Features
SSRC Salutes Charles Taylor

William E. Connolly

Krieger-Eisenhower professor of political science, Johns Hopkins University

Do you remember when you first started reading Taylor? What was it that drew you in and got you excited?
I started reading him in the late 1960s and early 1970s. I appreciated him then as a critic of both empiricism and rationalism in their most hubristic modes. An essay he wrote called "Neutrality in Political Science" blew up the "fact-value dichotomy" which then prevailed. Another essay introduced a linguistically complex mode of hermeneutics or interpretation to an audience of young scholars looking for an alternative to the stale traditions then offered to them.

Which is your favorite work of his and why?
I have several favorites, but Sources of the Self is probably at the top of the list. In it Taylor delineates the idea of a moral "source," which exceeds established linguistically mediated ideas and inspirations, which must be altered as it becomes infused in this way or that into an intersubjective network, and which alters that network to some degree as it is folded in. This pregnant idea put tremendous pressure on the neo-Kantianism and proceduralism of the day. It spoke to the God that inspires Taylor, but it could also be drawn upon by nontheists whose philosophy of immanence focuses on that fugitive, pregnant juncture between that which already exists and that which is flowing into being in a world of becoming.

Has reading Taylor changed the way you view your own work?
In several ways. He introduced me to the importance of Wittgenstein and Heidegger. He helped me to see the importance of language and the limits of designative theories of language. Most importantly, he has set a model of how to proceed in one's own work when exploring the loose but real relations between the ontological, epistemological, ethical and political registers of reflection. Taylor is not only unusually proficient at each of these levels, but he also constantly explores how his reflections at one level can inform those at others.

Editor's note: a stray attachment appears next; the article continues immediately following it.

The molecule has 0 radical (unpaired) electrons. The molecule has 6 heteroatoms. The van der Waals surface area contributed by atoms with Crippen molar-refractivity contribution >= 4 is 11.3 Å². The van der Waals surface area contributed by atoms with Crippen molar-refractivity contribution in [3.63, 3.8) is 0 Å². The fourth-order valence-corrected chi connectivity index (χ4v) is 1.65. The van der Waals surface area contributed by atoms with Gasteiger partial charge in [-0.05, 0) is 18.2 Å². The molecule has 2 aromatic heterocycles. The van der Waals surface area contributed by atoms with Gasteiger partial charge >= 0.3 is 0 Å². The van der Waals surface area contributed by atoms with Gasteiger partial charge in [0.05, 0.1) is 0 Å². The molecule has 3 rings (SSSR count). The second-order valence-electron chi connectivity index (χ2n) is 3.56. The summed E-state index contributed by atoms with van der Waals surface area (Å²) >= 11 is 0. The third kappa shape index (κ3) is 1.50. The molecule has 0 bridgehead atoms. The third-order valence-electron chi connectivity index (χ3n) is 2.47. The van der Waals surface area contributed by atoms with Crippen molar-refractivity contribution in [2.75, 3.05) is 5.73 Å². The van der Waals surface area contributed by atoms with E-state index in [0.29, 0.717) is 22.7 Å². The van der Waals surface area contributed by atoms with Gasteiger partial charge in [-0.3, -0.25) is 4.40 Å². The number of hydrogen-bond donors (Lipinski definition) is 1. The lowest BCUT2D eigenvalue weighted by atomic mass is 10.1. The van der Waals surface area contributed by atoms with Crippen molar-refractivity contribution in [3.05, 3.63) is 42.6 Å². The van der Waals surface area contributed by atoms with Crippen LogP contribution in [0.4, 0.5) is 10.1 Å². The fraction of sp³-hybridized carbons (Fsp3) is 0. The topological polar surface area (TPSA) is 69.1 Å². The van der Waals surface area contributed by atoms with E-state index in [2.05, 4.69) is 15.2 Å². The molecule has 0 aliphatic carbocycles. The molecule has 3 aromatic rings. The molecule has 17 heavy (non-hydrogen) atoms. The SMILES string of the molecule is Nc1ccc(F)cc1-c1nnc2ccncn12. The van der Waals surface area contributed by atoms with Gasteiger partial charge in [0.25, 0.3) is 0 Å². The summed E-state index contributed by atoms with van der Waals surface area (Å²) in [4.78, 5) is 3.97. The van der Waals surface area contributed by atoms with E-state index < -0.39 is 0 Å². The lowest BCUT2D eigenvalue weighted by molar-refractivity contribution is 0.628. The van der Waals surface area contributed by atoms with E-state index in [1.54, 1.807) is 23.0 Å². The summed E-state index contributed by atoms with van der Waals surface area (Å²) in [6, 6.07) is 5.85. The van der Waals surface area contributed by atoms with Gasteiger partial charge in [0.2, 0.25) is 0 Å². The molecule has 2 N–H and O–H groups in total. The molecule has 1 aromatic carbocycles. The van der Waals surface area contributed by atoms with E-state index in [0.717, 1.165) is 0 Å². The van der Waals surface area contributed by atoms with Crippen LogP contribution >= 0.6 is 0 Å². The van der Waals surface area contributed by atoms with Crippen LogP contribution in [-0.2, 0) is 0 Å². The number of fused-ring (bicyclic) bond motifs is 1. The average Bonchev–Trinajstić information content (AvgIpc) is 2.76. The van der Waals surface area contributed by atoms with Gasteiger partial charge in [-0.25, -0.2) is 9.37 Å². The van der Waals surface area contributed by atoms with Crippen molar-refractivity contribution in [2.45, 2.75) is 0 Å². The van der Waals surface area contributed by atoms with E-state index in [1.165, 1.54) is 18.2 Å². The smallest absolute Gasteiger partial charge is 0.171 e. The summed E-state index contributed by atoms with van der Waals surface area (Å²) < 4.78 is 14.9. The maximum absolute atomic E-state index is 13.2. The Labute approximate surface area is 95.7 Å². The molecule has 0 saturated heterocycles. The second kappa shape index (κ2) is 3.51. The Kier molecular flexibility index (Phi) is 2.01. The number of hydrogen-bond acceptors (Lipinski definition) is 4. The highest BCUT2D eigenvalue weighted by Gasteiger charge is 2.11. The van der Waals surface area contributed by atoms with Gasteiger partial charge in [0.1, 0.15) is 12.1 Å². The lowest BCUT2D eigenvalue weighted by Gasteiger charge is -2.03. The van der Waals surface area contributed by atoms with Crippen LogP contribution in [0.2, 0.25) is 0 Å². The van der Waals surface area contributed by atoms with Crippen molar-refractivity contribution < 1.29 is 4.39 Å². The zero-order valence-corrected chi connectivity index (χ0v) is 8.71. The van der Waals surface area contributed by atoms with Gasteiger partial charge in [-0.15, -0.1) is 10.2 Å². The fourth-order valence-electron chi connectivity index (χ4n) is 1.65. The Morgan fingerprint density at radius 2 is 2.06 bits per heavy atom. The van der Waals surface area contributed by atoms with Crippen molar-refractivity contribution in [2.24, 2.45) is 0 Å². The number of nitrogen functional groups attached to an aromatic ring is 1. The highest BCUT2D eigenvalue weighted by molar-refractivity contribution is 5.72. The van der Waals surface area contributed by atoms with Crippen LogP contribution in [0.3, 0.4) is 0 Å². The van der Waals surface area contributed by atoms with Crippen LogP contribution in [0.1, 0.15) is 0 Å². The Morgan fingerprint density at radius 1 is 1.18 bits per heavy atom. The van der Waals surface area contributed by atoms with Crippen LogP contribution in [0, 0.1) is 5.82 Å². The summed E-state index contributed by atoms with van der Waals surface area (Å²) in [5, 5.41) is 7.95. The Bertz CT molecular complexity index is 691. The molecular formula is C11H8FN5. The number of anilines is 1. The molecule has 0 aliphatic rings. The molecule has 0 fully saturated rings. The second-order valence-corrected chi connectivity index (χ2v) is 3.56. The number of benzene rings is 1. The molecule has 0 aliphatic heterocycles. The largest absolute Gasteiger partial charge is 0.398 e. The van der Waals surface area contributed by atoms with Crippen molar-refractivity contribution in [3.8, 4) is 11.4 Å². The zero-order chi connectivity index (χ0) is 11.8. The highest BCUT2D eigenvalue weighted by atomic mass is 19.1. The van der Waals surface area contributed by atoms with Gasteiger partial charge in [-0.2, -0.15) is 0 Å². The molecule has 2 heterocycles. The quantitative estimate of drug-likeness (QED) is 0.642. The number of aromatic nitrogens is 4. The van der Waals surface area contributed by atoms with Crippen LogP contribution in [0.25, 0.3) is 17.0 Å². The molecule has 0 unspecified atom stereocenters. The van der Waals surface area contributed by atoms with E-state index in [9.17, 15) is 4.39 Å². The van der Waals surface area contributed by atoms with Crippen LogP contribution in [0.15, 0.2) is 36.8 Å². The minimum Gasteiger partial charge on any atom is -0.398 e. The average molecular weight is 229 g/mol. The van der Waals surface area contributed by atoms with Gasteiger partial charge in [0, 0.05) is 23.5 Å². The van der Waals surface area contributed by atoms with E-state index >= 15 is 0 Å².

What do you think has been Taylor's most important contribution as a public intellectual?
Taylor is a model of what a public intellectual should be. His reworking of the communitarian tradition to maintain its depth while making room within it for what might be called a deep pluralism is to me his most important contribution as a public intellectual. Another would be the agonistic respect he displays to traditions that he subjects to critical reflection.

What about his contribution to the understanding of secularism in the modern age?
I have not read his forthcoming book on the topic. But from recent things I have read, I imagine he will appreciate the contribution secularism has made to modern life, even as he corrects its untenable divisions between public and private life, its own tendencies to closure, and its hesitancy to appreciate the role that faith plays in nontheistic as well as theistic traditions.

Published on: Friday, June 08, 2007